100%

Scanned image of the page. Keyboard directions: use + to zoom in, - to zoom out, arrow keys to pan inside the viewer.

Page Options

Share

Something wrong?

Something wrong with this page? Report problem.

Rights / Permissions

The University of Michigan Library provides access to these materials for educational and research purposes. These materials may be under copyright. If you decide to use any of these materials, you are responsible for making your own legal assessment and securing any necessary permission. If you have questions about the collection, please contact the Bentley Historical Library at bentley.ref@umich.edu

June 16, 1989 - Image 25

Resource type:
Text
Publication:
The Detroit Jewish News, 1989-06-16

Disclaimer: Computer generated plain text may have errors. Read more about this.

CLOSE UP

No longer a
patriarch in his
house, but uncomfortable
with the idea of
being just a pal
to his children,
the Jewish father
is groping toward
a new role
and identity.

Art by Barry Fitzgerald

resort. This was a sharp contrast to the
patriarchy in the non-Jewish, European
family which put women in a completely
secondary position, in the home and in
society.
For many in the major waves of Jewish
immigrants to America, women's dom-
inance in the home usually continued.
The husband worked long hours, often in
sweatshops or small businesses. For
those women who put in similar hours
away from home, the first sign of some
family affluence was staying home and
regaining their domesticity.
This was the generation, said New
York psychologist Lee Salk, of "stern
fathers who doled out punishment. There
was an element of fear about them. They
were not necessarily the stronger one in
the marriage, but the more author-
itarian."
It was also the generation determined
to rise above its grueling poverty and
lack of education, the generation that
would give its children an entry into the
America that lay beyond the Lower East
Side.
With this goal, the father slaved and
saved, stinted and sweated. Less and less
the personification of his religion, of the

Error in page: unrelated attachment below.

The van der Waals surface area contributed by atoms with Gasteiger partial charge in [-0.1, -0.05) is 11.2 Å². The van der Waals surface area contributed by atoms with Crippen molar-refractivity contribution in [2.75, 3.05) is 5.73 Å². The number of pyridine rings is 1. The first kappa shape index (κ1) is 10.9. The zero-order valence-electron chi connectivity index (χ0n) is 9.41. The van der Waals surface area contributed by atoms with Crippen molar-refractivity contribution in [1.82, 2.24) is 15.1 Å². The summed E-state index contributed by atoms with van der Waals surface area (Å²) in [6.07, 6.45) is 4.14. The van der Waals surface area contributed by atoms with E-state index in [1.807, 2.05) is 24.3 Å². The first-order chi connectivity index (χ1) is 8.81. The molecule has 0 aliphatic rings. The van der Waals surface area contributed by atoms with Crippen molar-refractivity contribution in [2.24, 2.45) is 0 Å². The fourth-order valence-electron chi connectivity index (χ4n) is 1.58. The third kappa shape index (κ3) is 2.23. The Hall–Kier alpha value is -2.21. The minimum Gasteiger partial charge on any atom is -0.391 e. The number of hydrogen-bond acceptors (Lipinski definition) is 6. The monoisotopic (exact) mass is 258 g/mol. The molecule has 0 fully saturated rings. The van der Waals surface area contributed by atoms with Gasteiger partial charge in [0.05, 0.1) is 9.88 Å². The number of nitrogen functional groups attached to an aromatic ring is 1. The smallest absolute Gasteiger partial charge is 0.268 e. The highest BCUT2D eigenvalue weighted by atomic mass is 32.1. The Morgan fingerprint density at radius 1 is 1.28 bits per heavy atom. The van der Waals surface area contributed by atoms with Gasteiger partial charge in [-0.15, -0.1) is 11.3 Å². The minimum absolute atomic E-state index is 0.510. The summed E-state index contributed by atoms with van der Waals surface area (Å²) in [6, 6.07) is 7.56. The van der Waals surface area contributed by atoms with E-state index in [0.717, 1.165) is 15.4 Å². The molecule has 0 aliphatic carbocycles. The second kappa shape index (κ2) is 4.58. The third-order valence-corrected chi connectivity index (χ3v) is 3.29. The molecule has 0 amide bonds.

wisdom and traditions of the past, he
soon became the "provider." The family's
salvation would come from his efforts in
the marketplace, not from his porings
over holy books or from his praises to
God in shul.
What the immigrant father and his
children or grandchildren accomplished
was extraordinary. Jews had about the
swiftest rise into the middle-class — and

beyond — of any ethnic group in Amer-
ica. But "providing" had its price. The
father let others handle his children's
nurturing. He would provide the bucks;
they would provide the substance. As
Gratz College sociologist Rela Geffen
Monson said, "The father who was con-
cerned with kashrut in the home, the
quality and quantity of Jewish learning
of his children and in their emotional,
ethical and intellectual growth as Jews
was replaced by the one who provided the
money so that secondary institutions and
surrogate teachers and models could do
this for him, under the direction and co-
ordination of the mother."

To Woody Allen, the Jewish father
is a schlemiel; to Philip Roth,
he is a victim. To the rest of us,
he is provider or nurturer, the
fellow who changes diapers in the
evenings or works in the office
late at night.

These early Jewish fathers in America,
said Monson, "are always praised for
their goals, but not for the costs: ulcers
and heart attacks. I don't blame them for
this. The demands put upon them were
enormous."
The Jewish father was as self-
sacrificing as the Jewish mother of
popular lore, according to Joe Giordano,
director of the American Jewish Commit-
tee's Center on Ethnicity, Behavior and
Communications. The difference was that
Mom made the sacrifices at home, while

THE DETROIT JEWISH NEWS

25

Back to Top

© 2020 Regents of the University of Michigan